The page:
Bill Clinton, asked by ABC News while on a trip to Rwanda, whether Obama was prepared to be president, replied, in that too clever by half tone he adopts at his most disingenuous, “You can argue that nobody is ready to be president.”
You can argue that. But would you if you were committed to electing your party's candidate president?
The former president's unhelpful answer came during the same interview in which he felt compelled to insist, “I am not a racist,” apparently having learned nothing from Richard Nixon's tirade, “I'm not a crook.”
Now let's to turn to Mark Penn, the most unpleasant Democratic consultant since Dick Morris abandoned the Clintons to belly up to the troughs of right-wing publishers and broadcasters willing to pay him handsomely to write and say nasty things about the former first couple. The Atlantic Monthly's new backstory account of the Clinton campaign offers this gem culled from a memo written by Penn, who served Hillary as chief strategist: “[Obama's] roots to basic American values and culture are at best limited. I cannot imagine America electing a president during a time of war who is not at his center fundamentally American in his thinking and in his values.”
Of course the statement is shocking, but it's also telling – in offering a window into just how far gone at least some of the New York senator's team were in their vitriol aimed at Obama.
Howard Wolfson used to be among the Clintonites who hadn't jumped the shark, who urged a high-road, positive, issues-oriented approach on his boss. In fact, everything about his career in New York politics up until this year suggested that Wolfson was a smart, thoughtful guy who kept his eye on the prize – putting progressive Democrats into office.
Now, mind you, since the end of the Clinton campaign, Wolfson has signed on as a Fox News contributor, never a good sign for a Democrat who's still up to the job (see Alan Colmes).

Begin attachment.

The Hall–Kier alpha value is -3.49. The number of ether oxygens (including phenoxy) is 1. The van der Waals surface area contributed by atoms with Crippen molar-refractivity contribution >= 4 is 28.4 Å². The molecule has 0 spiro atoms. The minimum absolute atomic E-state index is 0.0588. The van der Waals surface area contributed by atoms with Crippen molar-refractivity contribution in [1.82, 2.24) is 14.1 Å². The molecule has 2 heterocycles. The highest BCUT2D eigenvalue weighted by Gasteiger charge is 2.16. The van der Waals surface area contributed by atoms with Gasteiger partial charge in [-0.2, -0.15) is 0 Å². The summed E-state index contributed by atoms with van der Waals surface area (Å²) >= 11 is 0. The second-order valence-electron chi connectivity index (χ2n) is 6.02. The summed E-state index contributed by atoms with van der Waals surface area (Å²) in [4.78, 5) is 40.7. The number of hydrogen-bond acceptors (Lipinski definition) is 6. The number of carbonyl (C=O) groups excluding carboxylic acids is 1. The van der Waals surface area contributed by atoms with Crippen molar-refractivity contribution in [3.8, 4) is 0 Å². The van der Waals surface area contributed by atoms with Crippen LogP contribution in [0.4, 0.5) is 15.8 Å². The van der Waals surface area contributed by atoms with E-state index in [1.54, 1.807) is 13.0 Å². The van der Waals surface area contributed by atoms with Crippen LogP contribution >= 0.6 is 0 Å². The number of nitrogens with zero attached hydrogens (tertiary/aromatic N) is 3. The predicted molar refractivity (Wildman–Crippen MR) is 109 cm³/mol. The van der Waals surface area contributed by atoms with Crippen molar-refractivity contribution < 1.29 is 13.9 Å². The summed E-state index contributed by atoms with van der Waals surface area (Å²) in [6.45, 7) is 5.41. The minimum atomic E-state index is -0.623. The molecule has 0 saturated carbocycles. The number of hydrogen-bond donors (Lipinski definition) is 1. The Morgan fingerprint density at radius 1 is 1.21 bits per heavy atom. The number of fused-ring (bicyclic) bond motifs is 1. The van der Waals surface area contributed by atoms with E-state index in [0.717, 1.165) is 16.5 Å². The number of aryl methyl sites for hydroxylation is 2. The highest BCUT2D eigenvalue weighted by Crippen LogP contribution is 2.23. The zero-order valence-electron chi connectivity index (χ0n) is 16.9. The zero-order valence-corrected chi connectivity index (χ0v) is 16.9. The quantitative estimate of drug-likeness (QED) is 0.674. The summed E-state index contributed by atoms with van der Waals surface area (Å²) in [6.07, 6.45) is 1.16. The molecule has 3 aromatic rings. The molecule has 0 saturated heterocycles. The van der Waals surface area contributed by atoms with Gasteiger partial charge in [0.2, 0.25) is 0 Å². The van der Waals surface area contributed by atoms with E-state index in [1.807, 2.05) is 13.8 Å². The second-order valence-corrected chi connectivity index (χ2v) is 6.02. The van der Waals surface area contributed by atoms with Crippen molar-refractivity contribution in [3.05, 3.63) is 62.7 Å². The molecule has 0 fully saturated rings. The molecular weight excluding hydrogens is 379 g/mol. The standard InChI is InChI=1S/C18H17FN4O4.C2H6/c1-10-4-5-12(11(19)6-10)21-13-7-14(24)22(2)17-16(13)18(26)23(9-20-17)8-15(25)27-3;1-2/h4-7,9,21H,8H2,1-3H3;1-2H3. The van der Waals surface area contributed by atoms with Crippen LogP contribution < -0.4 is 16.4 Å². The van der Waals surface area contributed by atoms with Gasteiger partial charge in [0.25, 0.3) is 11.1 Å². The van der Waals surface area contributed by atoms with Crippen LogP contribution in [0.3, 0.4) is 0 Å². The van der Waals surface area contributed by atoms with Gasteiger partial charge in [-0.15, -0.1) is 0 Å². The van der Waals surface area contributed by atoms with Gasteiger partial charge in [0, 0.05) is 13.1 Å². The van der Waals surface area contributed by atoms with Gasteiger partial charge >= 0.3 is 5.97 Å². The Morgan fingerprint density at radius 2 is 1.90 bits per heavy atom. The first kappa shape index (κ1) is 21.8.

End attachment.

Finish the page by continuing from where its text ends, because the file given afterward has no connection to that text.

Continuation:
And then, along came the John Edwards scandal. In a weekend full of idiotic observations about the matter, Wolfson trumped them all. Complaining that Edwards should have come clean before his 2008 presidential run and that the Clinton campaign had the dirt on him but held back from using it, Wolfson said that had Edwards been taken out before the New Year, “I believe we would have won Iowa, and Clinton today would therefore have been the nominee.”
Now that's truly tragic – on the scale of, say, Greek drama.
And that takes us back to Senator Clinton herself. Even as she goes on the road for Obama, she and her team dangle the prospect of disrupting the Denver proceedings. Having reported from President Clinton's reelection convention in Chicago in 1996, I learned what a tight ship a convention can be. Bill would have never brooked the sort of nonsense – having a roll-call vote with the nomination fight already over – that he and his wife are still hinting at.
But don't take it from me. Let's hear from the chairman of the New York State delegation to the Denver convention, Assembly Speaker Sheldon Silver. Asked this week by Gay City News whether there ought to be a roll-call vote in Denver, Silver replied, “I don't think so. I don't think it will happen ultimately. I don't think it serves any purpose.”